"The whole landscape, though confused,is extremely pleasing. The dark-green surface of these sunken waters, strongly reflects the graceful forms of the princely fan-leaved palms, which fringe the margin, and advance their lofty stems over the waters of the lake. The sloping enclosure of rocks is covered halfway up with mango and tamarind trees, interspersed with the laurel-leaved rhododendron, which here attains a height of ten feet. A little picturesque temple, on the opposite side of the lake from the fountain, advances its white walls to the brink. It is seldom or never visited by the inhabitants of the neighbouring village, from the dread of tigers which inhabit the jungle around it, which also forms a shelter for numerous herds of sambers, or neel-gaes. The audacity of our small party in tasting the waters of the lake, was looked upon by the villagers as the grossest presumption and fool-hardiness. The weather-worn appearance of the buildings around the spring, sufficiently indicates that it has long been the seat of Hindoo worship. At this time, however, the small stone-tank exhibited a lively and interesting

as a manure, and in the feeding of cattle and horses.

Annexed is an engraving of a famous Salt-Lake in the interior of Hindostan, which is copied from the eleventh volume of the Edinburgh Philosophical Journal; the drawing and description of which were communicated by I. E. Alexander, Esq., an officer in the East IndiaCom pany's service. After describing the commencement of his journey, he says, "Upon emerging from the shaded and gently-ascending path, along which our road lay,

sight; crowds of Mahratta women were employed in washing their clothes, lightening their labour with singing, whilst a solitary and aged Brahmin poured his evening libation on the uncouth statue of the god. "About six years ago, before the commencement of the late Mahratta war, the annual revenue which arose from the collection of the saline crust on the margin of the lake, amounted to three lacs of rupees; since then, however, owing to neglect, the water from the mountains has so nearly filled the lake, as to leave but a small portion of the margin dry, even in the summer time, and the inhabitants have never resorted to any artificial means of extracting the salt from the water."

I Was lately exceedingly pleased in witnessing the maternal care and intelligence of a bird of the parus tribe; for the poor thing had its young ones in the hole of a wall, and the nest had been nearly all drawn out of the crevice by the paw of a cat, and part of its brood devoured. In revisiting its family, the bird discovered a portion of it remaining, though wrapped up and hidden in the tangled moss and feathers of their bed, and it then drew the whole of the nest back into the place from whence it had been taken, unrolled and resettled the remaining little ones, fed them with the usual attentions, and finally succeeded in rearing them. The parents of even this reduced family, laboured with great perseverance to supply its wants, one or the other of them bringing a grub, caterpillar, or some insect, at intervals of less than a minute through the day, and probably in the earlier part of the morning more frequently; but if we allow that they brought food to the hole every minute for fourteen hours, and provided for their own wants also; it will admit of perhaps a thousand grubs a day for the requirements of one, and that a diminished brood; and give us some comprehension of the infinite number requisite for the summer nutriment of our soft-billed birds, and the great distances gone over by such as have young ones, in their numerous trips from hedge to tree, in the hours specified, when they have full broods to support. A climate of moisture and temperature like ours is peculiarly favourable for the production of insect food, which would in some seasons be particularly injurious were we not visited by such numbers of active little friends to consume it. Journal of a Naturalist.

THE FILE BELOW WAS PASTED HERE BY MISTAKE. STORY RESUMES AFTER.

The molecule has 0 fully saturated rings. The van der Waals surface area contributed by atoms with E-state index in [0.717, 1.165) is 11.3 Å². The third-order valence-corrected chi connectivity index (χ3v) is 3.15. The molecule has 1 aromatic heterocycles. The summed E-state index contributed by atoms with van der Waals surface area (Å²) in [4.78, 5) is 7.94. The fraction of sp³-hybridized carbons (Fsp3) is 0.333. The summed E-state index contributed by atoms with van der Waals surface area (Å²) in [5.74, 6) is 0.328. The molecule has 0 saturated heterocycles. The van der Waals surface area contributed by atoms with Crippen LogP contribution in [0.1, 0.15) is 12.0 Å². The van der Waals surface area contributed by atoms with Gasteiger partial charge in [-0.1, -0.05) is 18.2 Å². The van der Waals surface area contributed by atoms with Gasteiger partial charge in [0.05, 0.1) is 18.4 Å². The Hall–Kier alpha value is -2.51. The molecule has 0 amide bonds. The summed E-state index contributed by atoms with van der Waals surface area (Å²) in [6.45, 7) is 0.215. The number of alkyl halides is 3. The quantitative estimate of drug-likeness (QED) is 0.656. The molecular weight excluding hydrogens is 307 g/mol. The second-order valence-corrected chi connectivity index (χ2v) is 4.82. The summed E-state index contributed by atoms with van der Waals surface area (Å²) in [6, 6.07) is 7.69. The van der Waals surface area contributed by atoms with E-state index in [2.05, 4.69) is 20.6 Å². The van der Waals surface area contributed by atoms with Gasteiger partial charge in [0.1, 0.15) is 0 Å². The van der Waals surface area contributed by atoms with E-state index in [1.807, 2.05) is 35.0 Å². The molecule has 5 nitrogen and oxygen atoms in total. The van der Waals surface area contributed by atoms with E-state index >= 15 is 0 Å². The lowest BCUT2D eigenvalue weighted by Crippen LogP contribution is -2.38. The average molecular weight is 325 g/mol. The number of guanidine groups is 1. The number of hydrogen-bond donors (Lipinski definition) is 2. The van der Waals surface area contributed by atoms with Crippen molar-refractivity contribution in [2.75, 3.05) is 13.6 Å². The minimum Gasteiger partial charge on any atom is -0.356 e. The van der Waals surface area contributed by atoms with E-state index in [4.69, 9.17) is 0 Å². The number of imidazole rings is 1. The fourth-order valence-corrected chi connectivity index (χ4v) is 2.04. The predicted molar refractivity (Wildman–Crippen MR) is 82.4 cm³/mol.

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.in a former paper* on the Pilchard, and the Fisheries of Cornwall, we described the mode of taking the.Pilchards, and of preparing them for the home and foreign markets. The present paper is devoted to a similar account of the Anchovy, and of the trade in Anchovies as carried Oh in Sicily, and some other parts of Europe.

The Anchovy is one of that valuable tribe of fishes resembling the Herring. Herrings and Pilchards are more numerous; but Anchovies, though smaller, are, weight for weight, more valuable in commerce than either of them, on account of the great quantities that are consumed in the preparation of "Anchovy Sauce."


The Anchovy, (Engraulii encraticholus.)

In the Mediterranean the Anchovy is chiefly taken at night; a large fire is lighted on a raft, which attracts the fish, who are then surrounded with a net, and captured in considerable numbers. The greatest portion are salted on the spot. The head is first cut off and the entrails removed; they are then washed and laid in rows in barrels, with salt between each' row. In Provence they think it essential to the preservation of the fish, that the salt should be of a red colour, and oh that account they add Armenian bole, or some other ochreous earth. They never change the brine which is formed in the barrels, but merely supply the waste that has taken place from evaporation. In the north of France the salt is Hot coloured, and the brine is changed several times; the fish treated in this manner remain good for a greater length of time, but they are not considered so finely flavoured as the others. The head also is not removed.